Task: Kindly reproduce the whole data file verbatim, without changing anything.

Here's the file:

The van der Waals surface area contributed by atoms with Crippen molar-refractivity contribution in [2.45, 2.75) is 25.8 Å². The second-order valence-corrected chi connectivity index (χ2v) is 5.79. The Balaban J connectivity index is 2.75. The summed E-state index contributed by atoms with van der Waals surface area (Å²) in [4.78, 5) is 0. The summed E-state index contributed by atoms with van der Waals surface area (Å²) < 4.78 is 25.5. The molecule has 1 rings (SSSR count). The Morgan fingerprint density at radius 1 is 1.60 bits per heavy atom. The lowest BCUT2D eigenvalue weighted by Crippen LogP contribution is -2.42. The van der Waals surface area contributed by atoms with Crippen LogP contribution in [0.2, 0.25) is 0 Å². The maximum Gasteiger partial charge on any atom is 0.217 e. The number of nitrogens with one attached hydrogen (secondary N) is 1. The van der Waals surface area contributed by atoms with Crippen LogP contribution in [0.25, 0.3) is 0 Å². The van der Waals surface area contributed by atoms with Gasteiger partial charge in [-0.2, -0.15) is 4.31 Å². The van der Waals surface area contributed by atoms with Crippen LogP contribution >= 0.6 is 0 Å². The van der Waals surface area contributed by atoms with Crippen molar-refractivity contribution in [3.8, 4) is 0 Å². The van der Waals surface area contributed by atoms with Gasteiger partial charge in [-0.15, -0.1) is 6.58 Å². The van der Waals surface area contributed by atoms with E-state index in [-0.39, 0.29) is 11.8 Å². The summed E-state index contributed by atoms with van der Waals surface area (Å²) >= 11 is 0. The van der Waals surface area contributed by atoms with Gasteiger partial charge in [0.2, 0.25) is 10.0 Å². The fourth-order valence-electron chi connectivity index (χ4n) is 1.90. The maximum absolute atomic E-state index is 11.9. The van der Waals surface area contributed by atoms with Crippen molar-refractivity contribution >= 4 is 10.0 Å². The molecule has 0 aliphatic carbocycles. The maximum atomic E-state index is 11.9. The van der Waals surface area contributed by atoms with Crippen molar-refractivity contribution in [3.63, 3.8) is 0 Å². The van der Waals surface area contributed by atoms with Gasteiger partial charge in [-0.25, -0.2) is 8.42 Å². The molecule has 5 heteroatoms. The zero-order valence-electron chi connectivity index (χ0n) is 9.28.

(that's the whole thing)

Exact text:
The van der Waals surface area contributed by atoms with Crippen molar-refractivity contribution in [2.45, 2.75) is 25.8 Å². The second-order valence-corrected chi connectivity index (χ2v) is 5.79. The Balaban J connectivity index is 2.75. The summed E-state index contributed by atoms with van der Waals surface area (Å²) in [4.78, 5) is 0. The summed E-state index contributed by atoms with van der Waals surface area (Å²) < 4.78 is 25.5. The molecule has 1 rings (SSSR count). The Morgan fingerprint density at radius 1 is 1.60 bits per heavy atom. The lowest BCUT2D eigenvalue weighted by Crippen LogP contribution is -2.42. The van der Waals surface area contributed by atoms with Crippen LogP contribution in [0.2, 0.25) is 0 Å². The maximum Gasteiger partial charge on any atom is 0.217 e. The number of nitrogens with one attached hydrogen (secondary N) is 1. The van der Waals surface area contributed by atoms with Crippen LogP contribution in [0.25, 0.3) is 0 Å². The van der Waals surface area contributed by atoms with Gasteiger partial charge in [-0.2, -0.15) is 4.31 Å². The van der Waals surface area contributed by atoms with Crippen LogP contribution >= 0.6 is 0 Å². The van der Waals surface area contributed by atoms with Crippen molar-refractivity contribution in [3.8, 4) is 0 Å². The van der Waals surface area contributed by atoms with Gasteiger partial charge in [-0.15, -0.1) is 6.58 Å². The van der Waals surface area contributed by atoms with E-state index in [-0.39, 0.29) is 11.8 Å². The summed E-state index contributed by atoms with van der Waals surface area (Å²) >= 11 is 0. The van der Waals surface area contributed by atoms with Gasteiger partial charge in [0.2, 0.25) is 10.0 Å². The fourth-order valence-electron chi connectivity index (χ4n) is 1.90. The maximum absolute atomic E-state index is 11.9. The van der Waals surface area contributed by atoms with Crippen molar-refractivity contribution >= 4 is 10.0 Å². The molecule has 0 aliphatic carbocycles. The maximum atomic E-state index is 11.9. The van der Waals surface area contributed by atoms with Crippen molar-refractivity contribution in [3.63, 3.8) is 0 Å². The van der Waals surface area contributed by atoms with Gasteiger partial charge in [-0.25, -0.2) is 8.42 Å². The molecule has 5 heteroatoms. The zero-order valence-electron chi connectivity index (χ0n) is 9.28.